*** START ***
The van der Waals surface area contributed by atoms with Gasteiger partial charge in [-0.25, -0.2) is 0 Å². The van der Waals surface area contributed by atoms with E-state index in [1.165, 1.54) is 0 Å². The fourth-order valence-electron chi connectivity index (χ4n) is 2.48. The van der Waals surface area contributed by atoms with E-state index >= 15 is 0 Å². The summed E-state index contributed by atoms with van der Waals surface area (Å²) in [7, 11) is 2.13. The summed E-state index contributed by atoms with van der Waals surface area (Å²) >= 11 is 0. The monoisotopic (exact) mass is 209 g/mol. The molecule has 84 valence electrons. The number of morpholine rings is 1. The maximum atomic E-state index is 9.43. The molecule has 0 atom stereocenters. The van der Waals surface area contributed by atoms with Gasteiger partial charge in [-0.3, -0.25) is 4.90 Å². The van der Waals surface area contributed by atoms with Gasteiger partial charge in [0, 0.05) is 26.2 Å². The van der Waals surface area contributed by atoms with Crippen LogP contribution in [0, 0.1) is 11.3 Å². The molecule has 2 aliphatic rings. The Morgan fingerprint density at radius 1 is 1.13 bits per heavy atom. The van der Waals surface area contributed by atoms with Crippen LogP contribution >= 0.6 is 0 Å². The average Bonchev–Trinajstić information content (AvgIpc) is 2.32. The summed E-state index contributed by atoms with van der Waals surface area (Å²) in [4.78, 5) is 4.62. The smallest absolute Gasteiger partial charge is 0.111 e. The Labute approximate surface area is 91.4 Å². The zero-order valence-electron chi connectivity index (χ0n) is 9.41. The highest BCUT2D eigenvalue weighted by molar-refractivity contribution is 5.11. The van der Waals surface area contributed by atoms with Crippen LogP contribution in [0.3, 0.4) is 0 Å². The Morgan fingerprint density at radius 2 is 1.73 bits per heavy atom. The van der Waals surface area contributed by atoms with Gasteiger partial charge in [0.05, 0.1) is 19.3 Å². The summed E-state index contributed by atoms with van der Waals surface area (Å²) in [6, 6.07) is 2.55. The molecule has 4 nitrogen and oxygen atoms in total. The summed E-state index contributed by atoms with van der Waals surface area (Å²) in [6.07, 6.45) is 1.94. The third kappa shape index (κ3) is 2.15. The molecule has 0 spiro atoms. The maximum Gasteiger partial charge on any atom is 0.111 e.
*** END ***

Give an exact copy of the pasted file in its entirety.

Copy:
The van der Waals surface area contributed by atoms with Gasteiger partial charge in [-0.25, -0.2) is 0 Å². The van der Waals surface area contributed by atoms with E-state index in [1.165, 1.54) is 0 Å². The fourth-order valence-electron chi connectivity index (χ4n) is 2.48. The van der Waals surface area contributed by atoms with E-state index >= 15 is 0 Å². The summed E-state index contributed by atoms with van der Waals surface area (Å²) in [7, 11) is 2.13. The summed E-state index contributed by atoms with van der Waals surface area (Å²) >= 11 is 0. The monoisotopic (exact) mass is 209 g/mol. The molecule has 84 valence electrons. The number of morpholine rings is 1. The maximum atomic E-state index is 9.43. The molecule has 0 atom stereocenters. The van der Waals surface area contributed by atoms with Gasteiger partial charge in [-0.3, -0.25) is 4.90 Å². The van der Waals surface area contributed by atoms with Gasteiger partial charge in [0, 0.05) is 26.2 Å². The van der Waals surface area contributed by atoms with Crippen LogP contribution in [0, 0.1) is 11.3 Å². The molecule has 2 aliphatic rings. The Morgan fingerprint density at radius 1 is 1.13 bits per heavy atom. The van der Waals surface area contributed by atoms with Crippen LogP contribution >= 0.6 is 0 Å². The average Bonchev–Trinajstić information content (AvgIpc) is 2.32. The summed E-state index contributed by atoms with van der Waals surface area (Å²) in [4.78, 5) is 4.62. The smallest absolute Gasteiger partial charge is 0.111 e. The Labute approximate surface area is 91.4 Å². The zero-order valence-electron chi connectivity index (χ0n) is 9.41. The highest BCUT2D eigenvalue weighted by molar-refractivity contribution is 5.11. The van der Waals surface area contributed by atoms with Crippen LogP contribution in [0.3, 0.4) is 0 Å². The Morgan fingerprint density at radius 2 is 1.73 bits per heavy atom. The van der Waals surface area contributed by atoms with Gasteiger partial charge in [0.05, 0.1) is 19.3 Å². The summed E-state index contributed by atoms with van der Waals surface area (Å²) in [6, 6.07) is 2.55. The molecule has 4 nitrogen and oxygen atoms in total. The summed E-state index contributed by atoms with van der Waals surface area (Å²) in [6.07, 6.45) is 1.94. The third kappa shape index (κ3) is 2.15. The molecule has 0 spiro atoms. The maximum Gasteiger partial charge on any atom is 0.111 e.